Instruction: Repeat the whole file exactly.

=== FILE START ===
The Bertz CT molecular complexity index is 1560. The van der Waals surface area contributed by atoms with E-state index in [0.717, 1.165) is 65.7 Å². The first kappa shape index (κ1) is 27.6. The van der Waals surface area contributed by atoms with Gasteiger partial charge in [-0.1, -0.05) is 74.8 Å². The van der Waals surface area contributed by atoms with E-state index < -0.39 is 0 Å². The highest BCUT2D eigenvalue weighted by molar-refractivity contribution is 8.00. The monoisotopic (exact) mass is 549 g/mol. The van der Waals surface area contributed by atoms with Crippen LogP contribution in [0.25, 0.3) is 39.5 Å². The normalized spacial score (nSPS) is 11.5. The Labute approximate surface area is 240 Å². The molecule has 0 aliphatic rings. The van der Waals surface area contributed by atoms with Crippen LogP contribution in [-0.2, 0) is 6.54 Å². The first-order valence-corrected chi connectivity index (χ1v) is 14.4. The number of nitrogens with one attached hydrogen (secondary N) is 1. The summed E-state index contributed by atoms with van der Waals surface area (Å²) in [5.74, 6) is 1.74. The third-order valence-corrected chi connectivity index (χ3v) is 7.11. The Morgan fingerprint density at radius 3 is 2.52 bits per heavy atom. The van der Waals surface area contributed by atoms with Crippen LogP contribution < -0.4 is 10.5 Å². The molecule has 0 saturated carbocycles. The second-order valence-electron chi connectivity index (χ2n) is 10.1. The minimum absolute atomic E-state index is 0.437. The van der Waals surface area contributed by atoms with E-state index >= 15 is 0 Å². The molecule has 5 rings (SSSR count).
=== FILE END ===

The Bertz CT molecular complexity index is 1560. The van der Waals surface area contributed by atoms with E-state index in [0.717, 1.165) is 65.7 Å². The first kappa shape index (κ1) is 27.6. The van der Waals surface area contributed by atoms with Gasteiger partial charge in [-0.1, -0.05) is 74.8 Å². The van der Waals surface area contributed by atoms with E-state index < -0.39 is 0 Å². The highest BCUT2D eigenvalue weighted by molar-refractivity contribution is 8.00. The monoisotopic (exact) mass is 549 g/mol. The van der Waals surface area contributed by atoms with Crippen LogP contribution in [0.25, 0.3) is 39.5 Å². The normalized spacial score (nSPS) is 11.5. The Labute approximate surface area is 240 Å². The molecule has 0 aliphatic rings. The van der Waals surface area contributed by atoms with Crippen LogP contribution in [-0.2, 0) is 6.54 Å². The first-order valence-corrected chi connectivity index (χ1v) is 14.4. The number of nitrogens with one attached hydrogen (secondary N) is 1. The summed E-state index contributed by atoms with van der Waals surface area (Å²) in [5.74, 6) is 1.74. The third-order valence-corrected chi connectivity index (χ3v) is 7.11. The Morgan fingerprint density at radius 3 is 2.52 bits per heavy atom. The van der Waals surface area contributed by atoms with Crippen LogP contribution < -0.4 is 10.5 Å². The molecule has 0 saturated carbocycles. The second-order valence-electron chi connectivity index (χ2n) is 10.1. The minimum absolute atomic E-state index is 0.437. The van der Waals surface area contributed by atoms with E-state index >= 15 is 0 Å². The molecule has 5 rings (SSSR count).